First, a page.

Appeal from an order of the District Court of Nassau County, First District (Fred J. Hirsh, J.), dated March 11, 2011.
Shields v Central Veterinary Assoc.
Appellate Term, Second Department
Published by New York State Law Reporting Bureau pursuant to Judiciary Law § 431.
This opinion is uncorrected and will not be published in the printed Official Reports.
PRESENT: MOLIA, J.P., IANNACCI and LaSALLE, JJ
The order granted defendant's renewed motion for summary judgment dismissing the complaint.
ORDERED that the order is affirmed, without costs.
In this action for breach of contract and veterinary malpractice arising out of defendant's allegedly improper treatment of plaintiff's dog, Sheba, plaintiff filed a notice of trial and certificate of readiness on October 20, 2009. Defendant moved for summary judgment dismissing the complaint on December 28, 2009. Plaintiff cross-moved to strike defendant's answer, pursuant to CPLR 3126, based on defendant's failure to provide its entire treatment record for Sheba, dating from June 2000, when Sheba was initially treated by defendant, until February 2008, when Sheba died following an ongoing illness or, in the alternative, to compel defendant to provide such record. Defendant, in reply, acknowledged that it had not previously provided plaintiff with the entire treatment record, due to law office failure, and averred that it had now done so, annexing the record to its reply. By order dated June 11, 2010, the District Court denied plaintiff's cross motion as academic, and denied "without prejudice" defendant's motion for summary judgment, based on CPLR 3212 (f).
On September 2, 2010, defendant again moved for summary judgment dismissing the complaint, on grounds virtually identical to those asserted in its first motion for summary judgment. Plaintiff opposed defendant's motion, essentially on the ground that it had been made more than 120 days after the notice of trial had been filed (see CPLR 3212 [a]) and was therefore untimely. By order dated March 11, 2011, the District Court granted defendant's motion for summary judgment dismissing the complaint, upon a finding that the motion had been timely made. On appeal, plaintiff's sole contention is that defendant's summary judgment motion was untimely and, thus, should have been denied.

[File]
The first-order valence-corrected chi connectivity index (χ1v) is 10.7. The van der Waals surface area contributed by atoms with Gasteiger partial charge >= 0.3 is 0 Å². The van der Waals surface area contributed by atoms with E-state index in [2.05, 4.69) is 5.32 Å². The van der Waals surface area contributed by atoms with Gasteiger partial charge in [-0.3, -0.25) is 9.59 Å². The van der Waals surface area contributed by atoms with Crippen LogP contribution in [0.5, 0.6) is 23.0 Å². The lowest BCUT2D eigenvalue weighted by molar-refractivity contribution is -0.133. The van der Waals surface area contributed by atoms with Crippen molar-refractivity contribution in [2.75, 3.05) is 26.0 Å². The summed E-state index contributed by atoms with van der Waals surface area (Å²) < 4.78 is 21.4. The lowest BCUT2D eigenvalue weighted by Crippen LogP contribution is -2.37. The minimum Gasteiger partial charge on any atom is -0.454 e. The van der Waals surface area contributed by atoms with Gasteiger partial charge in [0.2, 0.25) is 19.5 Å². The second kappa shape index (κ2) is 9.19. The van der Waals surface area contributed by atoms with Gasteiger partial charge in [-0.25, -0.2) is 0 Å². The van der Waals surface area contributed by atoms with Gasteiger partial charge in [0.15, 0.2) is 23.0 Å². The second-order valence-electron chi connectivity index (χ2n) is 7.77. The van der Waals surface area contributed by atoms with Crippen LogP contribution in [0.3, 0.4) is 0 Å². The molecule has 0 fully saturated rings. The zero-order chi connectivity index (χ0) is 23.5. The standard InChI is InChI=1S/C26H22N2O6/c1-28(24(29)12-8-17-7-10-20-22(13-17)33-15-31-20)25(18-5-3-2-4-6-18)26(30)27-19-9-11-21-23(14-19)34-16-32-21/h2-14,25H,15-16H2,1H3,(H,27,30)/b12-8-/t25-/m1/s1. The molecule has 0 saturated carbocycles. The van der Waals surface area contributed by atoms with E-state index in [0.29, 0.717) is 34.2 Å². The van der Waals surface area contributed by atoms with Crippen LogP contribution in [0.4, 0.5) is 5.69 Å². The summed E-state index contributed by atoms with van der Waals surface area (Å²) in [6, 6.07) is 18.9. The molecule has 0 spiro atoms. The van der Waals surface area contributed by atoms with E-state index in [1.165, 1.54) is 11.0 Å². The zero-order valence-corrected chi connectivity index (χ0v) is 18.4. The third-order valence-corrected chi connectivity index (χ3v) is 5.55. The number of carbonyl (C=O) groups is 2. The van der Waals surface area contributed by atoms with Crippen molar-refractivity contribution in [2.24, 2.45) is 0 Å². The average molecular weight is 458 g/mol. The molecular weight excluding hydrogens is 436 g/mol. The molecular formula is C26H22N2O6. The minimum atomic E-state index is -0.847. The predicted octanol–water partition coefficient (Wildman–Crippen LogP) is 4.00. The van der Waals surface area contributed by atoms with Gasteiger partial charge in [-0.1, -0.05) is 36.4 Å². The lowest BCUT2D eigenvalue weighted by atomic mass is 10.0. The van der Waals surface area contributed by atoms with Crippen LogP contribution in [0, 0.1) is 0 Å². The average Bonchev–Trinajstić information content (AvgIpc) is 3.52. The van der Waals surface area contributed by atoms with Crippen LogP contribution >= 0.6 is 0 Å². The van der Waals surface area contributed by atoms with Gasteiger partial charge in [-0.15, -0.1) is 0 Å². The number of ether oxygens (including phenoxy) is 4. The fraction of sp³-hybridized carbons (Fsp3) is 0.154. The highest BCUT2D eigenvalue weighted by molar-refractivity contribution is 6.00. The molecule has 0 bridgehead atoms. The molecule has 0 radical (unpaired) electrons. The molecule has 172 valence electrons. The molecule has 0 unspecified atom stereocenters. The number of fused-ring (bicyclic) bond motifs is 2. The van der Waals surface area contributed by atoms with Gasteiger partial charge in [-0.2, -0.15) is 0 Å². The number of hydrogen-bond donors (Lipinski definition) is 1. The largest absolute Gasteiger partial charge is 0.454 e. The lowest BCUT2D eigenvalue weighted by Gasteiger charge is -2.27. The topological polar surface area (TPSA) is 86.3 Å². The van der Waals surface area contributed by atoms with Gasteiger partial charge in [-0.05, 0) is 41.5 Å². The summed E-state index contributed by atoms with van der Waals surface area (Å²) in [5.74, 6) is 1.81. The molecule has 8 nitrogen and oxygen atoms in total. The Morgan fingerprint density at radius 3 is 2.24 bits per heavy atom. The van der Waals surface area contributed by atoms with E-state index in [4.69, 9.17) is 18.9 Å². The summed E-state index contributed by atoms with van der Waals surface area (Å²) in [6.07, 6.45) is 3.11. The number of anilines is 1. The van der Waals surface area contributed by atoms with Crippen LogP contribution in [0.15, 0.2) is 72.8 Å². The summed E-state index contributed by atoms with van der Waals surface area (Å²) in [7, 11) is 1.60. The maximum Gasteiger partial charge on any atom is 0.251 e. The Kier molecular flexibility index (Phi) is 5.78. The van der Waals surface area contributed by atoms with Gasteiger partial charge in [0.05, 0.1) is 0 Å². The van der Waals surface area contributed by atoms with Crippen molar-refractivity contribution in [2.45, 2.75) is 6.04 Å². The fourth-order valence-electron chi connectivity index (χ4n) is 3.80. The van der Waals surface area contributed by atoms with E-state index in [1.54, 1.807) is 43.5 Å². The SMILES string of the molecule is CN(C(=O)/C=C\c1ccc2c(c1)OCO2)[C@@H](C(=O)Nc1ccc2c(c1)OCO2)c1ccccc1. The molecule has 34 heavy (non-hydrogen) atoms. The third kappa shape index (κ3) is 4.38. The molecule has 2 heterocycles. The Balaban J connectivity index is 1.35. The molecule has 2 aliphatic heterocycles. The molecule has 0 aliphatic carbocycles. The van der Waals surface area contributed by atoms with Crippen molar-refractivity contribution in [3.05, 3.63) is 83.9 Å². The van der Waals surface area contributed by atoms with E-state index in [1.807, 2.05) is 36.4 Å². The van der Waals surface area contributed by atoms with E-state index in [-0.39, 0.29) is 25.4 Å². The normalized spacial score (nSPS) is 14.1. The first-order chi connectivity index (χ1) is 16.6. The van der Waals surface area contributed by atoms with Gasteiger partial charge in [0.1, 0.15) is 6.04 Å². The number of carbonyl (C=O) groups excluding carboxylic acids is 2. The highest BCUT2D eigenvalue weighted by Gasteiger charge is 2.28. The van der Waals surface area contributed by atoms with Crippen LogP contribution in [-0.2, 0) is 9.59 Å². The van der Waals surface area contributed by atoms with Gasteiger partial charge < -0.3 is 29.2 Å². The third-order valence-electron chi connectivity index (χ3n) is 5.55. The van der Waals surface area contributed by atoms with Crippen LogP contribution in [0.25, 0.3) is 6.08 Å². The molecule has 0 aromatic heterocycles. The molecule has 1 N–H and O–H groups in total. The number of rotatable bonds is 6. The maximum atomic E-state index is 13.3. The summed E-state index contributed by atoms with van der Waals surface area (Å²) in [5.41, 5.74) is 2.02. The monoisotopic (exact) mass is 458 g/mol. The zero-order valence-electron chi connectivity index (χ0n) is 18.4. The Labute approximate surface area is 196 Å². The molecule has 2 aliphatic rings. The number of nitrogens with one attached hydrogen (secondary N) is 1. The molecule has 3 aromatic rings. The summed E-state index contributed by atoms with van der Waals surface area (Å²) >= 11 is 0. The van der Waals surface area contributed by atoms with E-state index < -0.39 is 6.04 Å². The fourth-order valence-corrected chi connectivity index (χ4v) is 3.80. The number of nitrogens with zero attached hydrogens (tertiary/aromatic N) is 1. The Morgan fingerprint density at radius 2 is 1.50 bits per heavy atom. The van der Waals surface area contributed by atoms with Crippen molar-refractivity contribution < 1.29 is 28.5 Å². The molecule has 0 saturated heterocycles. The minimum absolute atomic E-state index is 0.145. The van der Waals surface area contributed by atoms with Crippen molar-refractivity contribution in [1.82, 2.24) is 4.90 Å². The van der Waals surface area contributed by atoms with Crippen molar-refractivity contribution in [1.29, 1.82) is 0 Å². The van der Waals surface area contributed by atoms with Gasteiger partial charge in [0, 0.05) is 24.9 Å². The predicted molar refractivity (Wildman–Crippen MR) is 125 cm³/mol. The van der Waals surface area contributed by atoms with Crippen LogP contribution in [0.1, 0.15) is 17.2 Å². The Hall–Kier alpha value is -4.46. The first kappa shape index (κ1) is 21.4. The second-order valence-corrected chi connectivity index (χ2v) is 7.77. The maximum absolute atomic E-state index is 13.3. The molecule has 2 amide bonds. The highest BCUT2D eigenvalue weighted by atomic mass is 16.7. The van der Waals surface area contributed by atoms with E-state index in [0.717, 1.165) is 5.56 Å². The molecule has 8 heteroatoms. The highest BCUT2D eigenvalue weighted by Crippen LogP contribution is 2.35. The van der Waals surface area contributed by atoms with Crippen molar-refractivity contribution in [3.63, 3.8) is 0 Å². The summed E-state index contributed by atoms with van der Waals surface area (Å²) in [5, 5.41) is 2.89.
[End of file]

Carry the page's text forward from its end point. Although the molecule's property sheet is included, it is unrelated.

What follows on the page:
As noted in Brill v City of New York (2 NY3d 648, 652 ), the time requirements of CPLR 3212 (a) were intended to address and end "the practice of eleventh-hour summary judgment motions." In the instant case, it is undisputed that defendant made its initial summary judgment motion in a timely manner. In its June 11, 2010 order, the District Court denied defendant's timely summary judgment motion "without prejudice," in effect, granting defendant leave to renew within a reasonable time, since plaintiff was now in possession of the material which, she claimed, was necessary for her to oppose defendant's motion. Under the circumstances of this case, we find that the District Court did not improvidently exercise its discretion in entertaining defendant's renewed motion for summary judgment (see e.g. Conte v Servisair/Globeground, 63 AD3d 981 ; Government Employees Ins. Co. v Desiderio, 104 AD2d 791 ). As plaintiff has raised no issue on appeal regarding the District Court's determination of the merits of defendant's renewed summary judgment motion, we do not address them.
Accordingly, the order is affirmed.
Molia, J.P., Iannacci and LaSalle, ...